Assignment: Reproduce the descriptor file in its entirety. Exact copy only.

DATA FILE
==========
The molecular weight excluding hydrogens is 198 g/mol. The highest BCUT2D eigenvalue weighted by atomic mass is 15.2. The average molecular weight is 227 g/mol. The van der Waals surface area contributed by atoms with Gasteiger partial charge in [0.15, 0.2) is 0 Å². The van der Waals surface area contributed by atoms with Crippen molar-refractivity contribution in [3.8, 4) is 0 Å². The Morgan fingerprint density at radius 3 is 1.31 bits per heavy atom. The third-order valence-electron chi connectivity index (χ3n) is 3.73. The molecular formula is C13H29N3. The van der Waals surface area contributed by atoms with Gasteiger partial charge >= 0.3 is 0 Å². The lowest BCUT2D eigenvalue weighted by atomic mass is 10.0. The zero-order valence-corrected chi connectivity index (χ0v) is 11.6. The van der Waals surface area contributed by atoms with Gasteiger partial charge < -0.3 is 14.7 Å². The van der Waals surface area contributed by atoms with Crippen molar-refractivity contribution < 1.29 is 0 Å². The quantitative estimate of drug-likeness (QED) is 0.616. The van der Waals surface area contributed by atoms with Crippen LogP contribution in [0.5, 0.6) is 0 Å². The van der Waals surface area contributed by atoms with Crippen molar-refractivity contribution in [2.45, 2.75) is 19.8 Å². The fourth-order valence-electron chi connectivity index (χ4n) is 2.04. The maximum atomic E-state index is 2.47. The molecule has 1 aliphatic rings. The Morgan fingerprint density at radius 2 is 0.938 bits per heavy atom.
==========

The molecular weight excluding hydrogens is 198 g/mol. The highest BCUT2D eigenvalue weighted by atomic mass is 15.2. The average molecular weight is 227 g/mol. The van der Waals surface area contributed by atoms with Gasteiger partial charge in [0.15, 0.2) is 0 Å². The van der Waals surface area contributed by atoms with Crippen molar-refractivity contribution in [3.8, 4) is 0 Å². The Morgan fingerprint density at radius 3 is 1.31 bits per heavy atom. The third-order valence-electron chi connectivity index (χ3n) is 3.73. The molecular formula is C13H29N3. The van der Waals surface area contributed by atoms with Gasteiger partial charge >= 0.3 is 0 Å². The lowest BCUT2D eigenvalue weighted by atomic mass is 10.0. The zero-order valence-corrected chi connectivity index (χ0v) is 11.6. The van der Waals surface area contributed by atoms with Gasteiger partial charge < -0.3 is 14.7 Å². The van der Waals surface area contributed by atoms with Crippen molar-refractivity contribution < 1.29 is 0 Å². The quantitative estimate of drug-likeness (QED) is 0.616. The van der Waals surface area contributed by atoms with Crippen LogP contribution in [0.5, 0.6) is 0 Å². The van der Waals surface area contributed by atoms with Crippen molar-refractivity contribution in [2.45, 2.75) is 19.8 Å². The fourth-order valence-electron chi connectivity index (χ4n) is 2.04. The maximum atomic E-state index is 2.47. The molecule has 1 aliphatic rings. The Morgan fingerprint density at radius 2 is 0.938 bits per heavy atom.